The push for speed and quantity of publications may threaten the credibility of research reports and bring into question the ethical values
behind the rapid acceleration of new medical journals and their publishing values. An article in the Economist printed on March 25, 2017 stated, “Scientific journals were once a great idea. Now, though, they are slowing progress.” It is an opinion that is increasingly articulated by scientists themselves. But there is no evidence that it is true or that it is the problem. Even as the public now acknowledges the hazards of minimally substantiated rapid communications originating at the highest levels of governance, the concept that speed trumps truth is catching on in the academy with little resistance. Research articles from select researchers and their institutions often receive priority publication of their research results as well as authorship of editorials and communications. Now some foundations are encouraging journals to give priority to articles written by individuals who they support by offering them funds for free distribution of the articles. This may be attractive to journals that need money to continue their publication but adds to the commercializing of medical journals and raises issues of fairness
A solution offered by one of the largest charities in the world, the Gates Foundation, is to have the results of research they support available free by paying the journal Science to do it. This assumes that the intentions of charities are purer than pharmaceutical companies who might also want research they support published freely in prodigious journals. As an editor and reviewer of research articles, I and many of my fellow editors, see the problem differently. Many of us assume that the publication of research is to accurately inform, and in the instance of clinical research, to impact the health and well being of individuals outside the research community. However, what some of us are witnessing is a “march to irrelevance” in clinical research articles submitted for review. Paradoxically, many of the articles are scientifically sound, well-designed, utilize the best biomedical advances, and employ the most sophisticated statistical programs. But the quandary is that too many of the articles are not relevant to the readership of the journals—both for basic and clinical research.
There are additional issues in publishing research studies too quickly or publishing too many. A study conducted by Dumas-Mallet and coworkers from the University of Bordeaux followed 156 biomedical research studies that had been the subject of media articles. They reported that over half of the studies were overturned by subsequent research reports.1,2 In addition, the pharmaceutical company Bayer reported that they could reproduce only 25% of the research studies that had been published. Amgen, another pharmaceutical company, reported that they could confirm only 6 of 53 research studies even after engaging the assistance of some of the original scientists.3,4 The pharmaceutical companies replicated the studies to prevent their following false pathways of drug discovery that would result in failure.
Increasing the number of these articles and making them available more rapidly takes us down the path of more information without being certain what is credible or relevant. There already is a broad concern regarding the reproducible of published research results. If the claim of Ioannidis at Stanford University that most clinical research is false and most not useful is correct, then the risk of trying to fix the wrong target is that it will foster the proliferation of more false and unuseful research but do it more quickly 5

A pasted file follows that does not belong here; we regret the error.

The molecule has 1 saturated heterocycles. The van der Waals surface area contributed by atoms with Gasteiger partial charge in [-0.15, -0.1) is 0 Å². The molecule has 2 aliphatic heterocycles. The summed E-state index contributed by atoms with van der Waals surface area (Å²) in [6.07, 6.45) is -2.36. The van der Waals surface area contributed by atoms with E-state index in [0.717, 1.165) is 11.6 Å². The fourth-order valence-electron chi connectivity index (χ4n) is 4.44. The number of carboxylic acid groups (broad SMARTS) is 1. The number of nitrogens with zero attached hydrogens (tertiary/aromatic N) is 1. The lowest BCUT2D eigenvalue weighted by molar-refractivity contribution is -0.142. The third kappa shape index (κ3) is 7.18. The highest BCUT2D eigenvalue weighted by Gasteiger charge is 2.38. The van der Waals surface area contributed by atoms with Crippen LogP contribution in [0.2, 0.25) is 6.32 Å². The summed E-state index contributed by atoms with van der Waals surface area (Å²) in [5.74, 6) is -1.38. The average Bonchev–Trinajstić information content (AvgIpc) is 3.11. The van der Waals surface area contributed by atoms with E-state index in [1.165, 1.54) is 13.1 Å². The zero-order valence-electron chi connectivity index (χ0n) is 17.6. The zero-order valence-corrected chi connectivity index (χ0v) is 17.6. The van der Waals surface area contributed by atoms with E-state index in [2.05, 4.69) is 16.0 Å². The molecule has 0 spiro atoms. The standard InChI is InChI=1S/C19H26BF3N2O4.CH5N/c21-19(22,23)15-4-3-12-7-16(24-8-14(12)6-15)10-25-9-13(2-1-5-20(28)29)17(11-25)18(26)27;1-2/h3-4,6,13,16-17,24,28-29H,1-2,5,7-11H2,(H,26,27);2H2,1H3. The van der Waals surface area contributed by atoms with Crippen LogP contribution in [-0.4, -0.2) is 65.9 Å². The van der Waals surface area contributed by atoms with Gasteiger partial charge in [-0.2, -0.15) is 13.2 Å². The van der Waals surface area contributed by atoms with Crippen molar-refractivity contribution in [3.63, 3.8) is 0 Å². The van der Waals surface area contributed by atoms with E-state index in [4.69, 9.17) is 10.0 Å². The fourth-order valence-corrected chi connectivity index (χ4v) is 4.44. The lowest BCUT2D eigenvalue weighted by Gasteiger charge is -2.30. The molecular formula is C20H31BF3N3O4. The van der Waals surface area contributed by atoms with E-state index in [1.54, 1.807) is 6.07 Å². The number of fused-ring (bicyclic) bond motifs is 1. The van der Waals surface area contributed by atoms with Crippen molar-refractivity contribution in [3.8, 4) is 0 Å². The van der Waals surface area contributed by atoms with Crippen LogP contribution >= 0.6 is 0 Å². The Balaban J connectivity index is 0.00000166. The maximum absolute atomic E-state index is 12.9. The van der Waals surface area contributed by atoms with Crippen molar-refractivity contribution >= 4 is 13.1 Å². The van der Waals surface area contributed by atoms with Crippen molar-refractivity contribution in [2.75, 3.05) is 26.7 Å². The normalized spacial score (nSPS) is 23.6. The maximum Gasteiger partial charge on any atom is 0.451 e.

*A letter to the Editor of the Economist commenting on the article “ The findings of medical research are disseminated too slowly” is reproduced below.
From the Economist. Letters to the Editor. April 22, 2017
Arthur Ammann. http://www.economist.com/news/letters/21721117-trade-horses-legal-aid-science-pronouns-united-airlines-letters-editor
* The notion that scientific journals are slowing progress is an opinion that is increasingly articulated by scientists themselves (“Time’s up”, March 25th). As an editor and reviewer of research articles, I see the problem differently. Many of us assume that the publication of research is to inform accurately, and in the instance of clinical research, to improve the health of people. But many clinical-research papers submitted for review are on the march to irrelevance. These articles are scientifically sound, well-designed, utilise the best biomedical advances and employ the most sophisticated statistical programmes. The problem is that too many of them are not relevant to the readership of the journals. If the claim is correct that most clinical research is false and most of it not useful, then the risk of trying to fix the wrong target is that it will foster the proliferation of more false and non-useful research, but do so more quickly.
- Errington TM, Iorns, E., Gunn, W., Tan, F. E., Lomax, J., & Nosek, B. A. . An open investigation of the reproducibility of cancer biology research2014. https://www.ncbi.nlm.nih.gov/pmc/articles/PMC4270077/ (accessed.
- Harris R. Dismal Science. In the Searh for Cures. Wall Street Journal. 2017 April 8-9, 2017.
- Begley CG, Buchan AM, Dirnagl U. Robust research: Institutions must do their part for reproducibility. Nature 2015; 525(7567): 25-7.
- Begley CG, Ellis LM. Drug development: Raise standards for preclinical cancer research. Nature 2012; 483(7391): 531-3.
- Ioannidis JP. Acknowledging and Overcoming Nonreproducibility in Basic and Preclinical Research. Jama 2017.